I picked up this book because I love the idea of living in a house with 2-3 other writers; people who understand the process, the craft, who help each out through the financial and emotional insecurities, who inspire and who proof read and edit. This is one house I won’t mind sharing my precious space with whilst wedged in the UK but no amount of tweeting has resulted in any offers.
February House isn’t quite like that. It’s the story of what happened when a mix of artists, composers, writers, journalists, poets, editors, actors, screen writers and publishers all shared a house in 1930’s Brooklyn right through world war two. The idea was the brainchild of George Davis, whose name is strangely omitted from the book jacket, after he lost his job at Harpur’s Bazaar. George wanted to make sure the artists kept creating during the depression and throughout the subsequent war but also he needed to cut costs and be with like-minded people. Sounds very 2009 – except for the war thing, hopefully.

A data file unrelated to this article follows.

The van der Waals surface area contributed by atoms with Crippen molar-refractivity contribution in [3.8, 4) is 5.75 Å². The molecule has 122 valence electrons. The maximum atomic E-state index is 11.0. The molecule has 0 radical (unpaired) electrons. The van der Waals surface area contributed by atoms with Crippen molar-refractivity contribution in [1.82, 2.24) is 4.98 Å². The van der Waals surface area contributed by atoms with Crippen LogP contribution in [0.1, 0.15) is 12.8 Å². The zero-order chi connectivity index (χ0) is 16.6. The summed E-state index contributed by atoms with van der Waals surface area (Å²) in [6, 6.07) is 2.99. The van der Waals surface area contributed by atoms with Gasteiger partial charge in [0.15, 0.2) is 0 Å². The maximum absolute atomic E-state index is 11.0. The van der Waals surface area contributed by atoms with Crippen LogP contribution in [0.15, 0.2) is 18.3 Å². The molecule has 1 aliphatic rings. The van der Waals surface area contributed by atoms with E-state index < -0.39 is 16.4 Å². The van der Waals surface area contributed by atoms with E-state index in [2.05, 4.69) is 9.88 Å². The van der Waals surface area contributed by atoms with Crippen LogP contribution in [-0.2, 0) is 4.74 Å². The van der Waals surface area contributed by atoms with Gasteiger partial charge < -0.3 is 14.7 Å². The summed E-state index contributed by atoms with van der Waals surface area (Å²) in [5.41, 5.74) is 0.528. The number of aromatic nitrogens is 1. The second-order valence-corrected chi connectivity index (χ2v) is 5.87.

I love the idea but struggled to get into the book. Determination got me to skip read though to the end but I longed for the full stories of all the events rather than snippets back and forth. The author gave a fantastic account of all the characters that were the house’s ever changing landscape but for some reason things didn’t gel for me.
I generally pick up books that have been placed in the wrong section as I feel its fate although in hindsight; this novel may have been in the writing section by design.
7/10 Smile factor 7½/10
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